In Terms of Using a Brain Implant to Communicate, an ALS Sufferer Set a Record: At 62 Words Per Minute

In Terms of Using a Brain Implant to Communicate, an ALS  Sufferer Set a Record: At 62 Words Per Minute

Eight years ago, a woman with ALS, often known as Lou Gehrig’s illness, which results in gradual paralysis, lost her ability to speak. She can still make sounds, but her words are now incomprehensible, so she must use an iPad or a writing board to communicate.

After agreeing to have a brain implant, the woman is now able to speak at a speed that is akin to normal speaking, using words like “I don’t own my home” and “It’s just tough.”

This is the assertion made in research that a team from Stanford University released over the weekend on the website bioRxiv. Other researchers have not formally reviewed the study. According to the researchers, their volunteer, known only as “subject T12,” broke prior records by utilizing the brain-reading implant to speak at 62 words per minute, three times faster than the previous record.

Unrelated to the project, University of California, San Francisco researcher Philip Sabes hailed the findings as a “major breakthrough” and predicted that experimental brain-reading technology may soon be ready to leave the lab and enter the market as a helpful tool.

If the device were ready, “the performance in this study is already at a level that many people who cannot talk would want,” claims Sabes. “People will desire this,”

Those who do not have speech impairments typically speak at a rate of 160 words per minute. Speech is still the quickest method of human-to-human communication, even in the age of keyboards, thumb typing, emojis, and internet acronyms.

The latest study was conducted at Stanford University. The preprint, which was released on January 21, started receiving more attention on Twitter and other social media since Krishna Shenoy, the preprint’s co-lead author, passed away from pancreatic cancer the same day.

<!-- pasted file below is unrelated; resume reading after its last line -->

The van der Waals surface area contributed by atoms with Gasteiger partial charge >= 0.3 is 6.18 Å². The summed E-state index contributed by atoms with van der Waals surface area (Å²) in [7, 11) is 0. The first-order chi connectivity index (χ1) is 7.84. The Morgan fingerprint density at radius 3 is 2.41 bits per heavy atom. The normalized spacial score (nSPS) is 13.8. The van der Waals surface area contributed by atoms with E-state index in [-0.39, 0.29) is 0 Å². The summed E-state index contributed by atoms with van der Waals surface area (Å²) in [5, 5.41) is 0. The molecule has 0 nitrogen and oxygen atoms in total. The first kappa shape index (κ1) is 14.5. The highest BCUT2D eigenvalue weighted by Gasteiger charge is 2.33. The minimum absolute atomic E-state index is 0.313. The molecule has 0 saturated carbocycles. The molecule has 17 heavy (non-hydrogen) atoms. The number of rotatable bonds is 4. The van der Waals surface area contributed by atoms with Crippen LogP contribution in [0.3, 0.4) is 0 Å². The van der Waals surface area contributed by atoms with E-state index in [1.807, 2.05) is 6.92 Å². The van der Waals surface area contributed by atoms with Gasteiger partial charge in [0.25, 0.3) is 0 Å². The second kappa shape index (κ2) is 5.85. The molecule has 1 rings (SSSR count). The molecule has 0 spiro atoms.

Shenoy has spent his professional life to accelerating brain interface communication, meticulously keeping track of his findings on the lab website. As we reported in the special computing issue of the MIT Technology Review, another volunteer Shenoy worked with in 2019 was able to utilize his thoughts to type at a pace of 18 words per minute, a record achievement at the time.

The motor cortex, the part of the brain that controls movement most significantly, is where Shenoy’s team’s brain-computer interfaces are placed. As a result, even if a person is paralyzed, researchers can record activity from a few dozen neurons at once and look for patterns that correspond to the movements they believe a person is thinking of.

Paralyzed volunteers have been asked to visualize making hand movements in earlier research. Implants have enabled them to play video games, drive a cursor around a screen, select letters on a virtual keyboard, control a robotic arm, and more by “decoding” their neurological impulses in real-time.

The Stanford team’s latest study sought to determine whether neurons in the motor cortex also held important information on speaking movements. They wanted to know if they could tell when “subject T12” was trying to speak by moving her mouth, tongue, and vocal cords.

These are little, imperceptible motions, and according to Sabes, one significant finding was that a small number of neurons held just enough data to enable a computer program to guess the words the patient was trying to utter accurately. Shenoy’s team transferred the information to a computer screen where the words spoken by the patient’s voice-activated computer appeared.